Keep in mind that green beans are vulnerable to certain types of diseases, such as blight. If you notice a diseased plant, remove it immediately to keep the disease from spreading to other plants.

Green bean plants do not require much in the way of fertilization, but since you are growing them indoors, they can benefit from light feeding every so often. Try using a compost tea once or twice during their growing season.

Within 50-60 days, your plants should be fully grown and ready for harvest.

Harvesting and Enjoying Your Green Beans

Green beans are picked when they are still immature. Most varieties will be ready for harvest after they have reached about three inches in length but have not yet plumped out. Harvest them regularly to encourage more growth.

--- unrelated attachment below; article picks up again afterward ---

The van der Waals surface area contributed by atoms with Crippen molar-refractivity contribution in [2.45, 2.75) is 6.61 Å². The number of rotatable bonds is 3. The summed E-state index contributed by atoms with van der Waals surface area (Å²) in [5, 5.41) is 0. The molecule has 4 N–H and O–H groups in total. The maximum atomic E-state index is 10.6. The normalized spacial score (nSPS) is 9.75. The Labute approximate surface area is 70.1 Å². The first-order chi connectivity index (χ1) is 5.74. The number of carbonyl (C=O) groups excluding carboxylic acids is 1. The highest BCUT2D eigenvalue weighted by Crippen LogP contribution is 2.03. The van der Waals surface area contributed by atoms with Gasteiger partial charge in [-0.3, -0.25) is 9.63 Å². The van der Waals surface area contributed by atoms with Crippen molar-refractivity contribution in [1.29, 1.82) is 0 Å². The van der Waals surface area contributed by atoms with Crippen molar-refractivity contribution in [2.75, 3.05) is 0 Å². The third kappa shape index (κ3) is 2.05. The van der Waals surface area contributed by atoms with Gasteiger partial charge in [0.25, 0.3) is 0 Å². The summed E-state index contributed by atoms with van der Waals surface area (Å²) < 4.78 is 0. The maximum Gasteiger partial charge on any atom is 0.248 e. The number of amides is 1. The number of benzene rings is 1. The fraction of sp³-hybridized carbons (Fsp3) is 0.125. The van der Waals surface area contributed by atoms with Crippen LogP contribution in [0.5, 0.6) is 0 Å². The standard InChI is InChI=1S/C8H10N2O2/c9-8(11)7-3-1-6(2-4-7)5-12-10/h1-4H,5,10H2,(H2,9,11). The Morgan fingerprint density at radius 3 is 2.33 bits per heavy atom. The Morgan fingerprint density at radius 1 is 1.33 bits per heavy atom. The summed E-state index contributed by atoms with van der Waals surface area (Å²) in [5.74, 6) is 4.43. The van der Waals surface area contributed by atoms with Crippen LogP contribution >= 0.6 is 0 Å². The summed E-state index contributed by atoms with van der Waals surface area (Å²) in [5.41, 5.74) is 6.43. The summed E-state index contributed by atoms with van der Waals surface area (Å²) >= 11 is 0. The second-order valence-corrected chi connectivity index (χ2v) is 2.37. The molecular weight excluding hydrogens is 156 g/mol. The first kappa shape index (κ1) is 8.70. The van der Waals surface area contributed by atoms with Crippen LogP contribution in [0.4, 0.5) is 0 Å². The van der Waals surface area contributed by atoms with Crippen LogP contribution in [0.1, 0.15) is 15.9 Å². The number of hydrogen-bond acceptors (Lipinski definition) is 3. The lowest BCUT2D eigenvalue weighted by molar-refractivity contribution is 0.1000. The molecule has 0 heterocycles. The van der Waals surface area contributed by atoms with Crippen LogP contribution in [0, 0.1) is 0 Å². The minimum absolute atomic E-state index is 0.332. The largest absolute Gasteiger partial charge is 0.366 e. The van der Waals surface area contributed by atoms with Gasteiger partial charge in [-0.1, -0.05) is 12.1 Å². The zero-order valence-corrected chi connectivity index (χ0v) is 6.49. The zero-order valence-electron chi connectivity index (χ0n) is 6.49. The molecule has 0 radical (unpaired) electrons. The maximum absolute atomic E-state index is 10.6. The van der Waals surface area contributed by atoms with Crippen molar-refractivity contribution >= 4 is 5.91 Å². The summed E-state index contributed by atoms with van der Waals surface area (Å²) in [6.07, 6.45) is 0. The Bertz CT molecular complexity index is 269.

Unwashed beans may be stored in a plastic bag in your vegetable crisper for about a week, or if you have more than you can use in that timeframe, you may freeze them.

If you wish to save seeds in order to start a new plant, you will have to allow the plant to mature until some of the pods have become very plump and turned brown.

As for the beans that you harvest for eating, you can enjoy them raw or cooked in soups, casseroles or simply on their own. One of the healthiest ways of cooking them is to steam them for only five minutes. Doing so will make them nice and tender while bringing out their maximum flavor and preserving their nutritional value.

Do you have any advice for cooking green beans indoors? Share your tips in the section below: